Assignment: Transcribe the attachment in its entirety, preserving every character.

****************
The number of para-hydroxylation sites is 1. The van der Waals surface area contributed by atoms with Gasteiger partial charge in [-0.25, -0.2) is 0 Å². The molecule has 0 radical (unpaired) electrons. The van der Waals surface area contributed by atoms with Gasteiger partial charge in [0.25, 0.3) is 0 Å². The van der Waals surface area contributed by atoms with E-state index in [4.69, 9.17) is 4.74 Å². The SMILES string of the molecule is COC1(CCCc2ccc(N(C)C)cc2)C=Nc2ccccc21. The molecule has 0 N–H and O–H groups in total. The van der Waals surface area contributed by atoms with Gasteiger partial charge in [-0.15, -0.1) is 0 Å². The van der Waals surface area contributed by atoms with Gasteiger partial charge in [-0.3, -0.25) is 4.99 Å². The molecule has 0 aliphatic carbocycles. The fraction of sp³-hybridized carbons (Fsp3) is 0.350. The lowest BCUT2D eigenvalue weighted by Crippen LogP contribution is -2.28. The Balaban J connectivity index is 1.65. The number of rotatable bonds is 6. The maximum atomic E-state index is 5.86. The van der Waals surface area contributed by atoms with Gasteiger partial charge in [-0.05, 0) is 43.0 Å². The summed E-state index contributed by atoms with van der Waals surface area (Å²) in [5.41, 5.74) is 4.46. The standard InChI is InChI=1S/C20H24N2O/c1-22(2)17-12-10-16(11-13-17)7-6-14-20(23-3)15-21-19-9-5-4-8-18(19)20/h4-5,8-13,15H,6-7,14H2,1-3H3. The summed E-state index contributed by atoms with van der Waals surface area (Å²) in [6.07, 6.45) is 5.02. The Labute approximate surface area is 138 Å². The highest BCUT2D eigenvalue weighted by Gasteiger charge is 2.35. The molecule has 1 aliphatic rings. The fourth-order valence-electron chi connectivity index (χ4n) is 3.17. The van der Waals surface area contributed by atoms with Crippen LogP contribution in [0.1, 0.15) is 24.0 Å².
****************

The number of para-hydroxylation sites is 1. The van der Waals surface area contributed by atoms with Gasteiger partial charge in [-0.25, -0.2) is 0 Å². The molecule has 0 radical (unpaired) electrons. The van der Waals surface area contributed by atoms with Gasteiger partial charge in [0.25, 0.3) is 0 Å². The van der Waals surface area contributed by atoms with E-state index in [4.69, 9.17) is 4.74 Å². The SMILES string of the molecule is COC1(CCCc2ccc(N(C)C)cc2)C=Nc2ccccc21. The molecule has 0 N–H and O–H groups in total. The van der Waals surface area contributed by atoms with Gasteiger partial charge in [-0.15, -0.1) is 0 Å². The van der Waals surface area contributed by atoms with Gasteiger partial charge in [-0.3, -0.25) is 4.99 Å². The molecule has 0 aliphatic carbocycles. The fraction of sp³-hybridized carbons (Fsp3) is 0.350. The lowest BCUT2D eigenvalue weighted by Crippen LogP contribution is -2.28. The Balaban J connectivity index is 1.65. The number of rotatable bonds is 6. The maximum atomic E-state index is 5.86. The van der Waals surface area contributed by atoms with Gasteiger partial charge in [-0.05, 0) is 43.0 Å². The summed E-state index contributed by atoms with van der Waals surface area (Å²) in [5.41, 5.74) is 4.46. The standard InChI is InChI=1S/C20H24N2O/c1-22(2)17-12-10-16(11-13-17)7-6-14-20(23-3)15-21-19-9-5-4-8-18(19)20/h4-5,8-13,15H,6-7,14H2,1-3H3. The summed E-state index contributed by atoms with van der Waals surface area (Å²) in [6.07, 6.45) is 5.02. The Labute approximate surface area is 138 Å². The highest BCUT2D eigenvalue weighted by Gasteiger charge is 2.35. The molecule has 1 aliphatic rings. The fourth-order valence-electron chi connectivity index (χ4n) is 3.17. The van der Waals surface area contributed by atoms with Crippen LogP contribution in [0.1, 0.15) is 24.0 Å².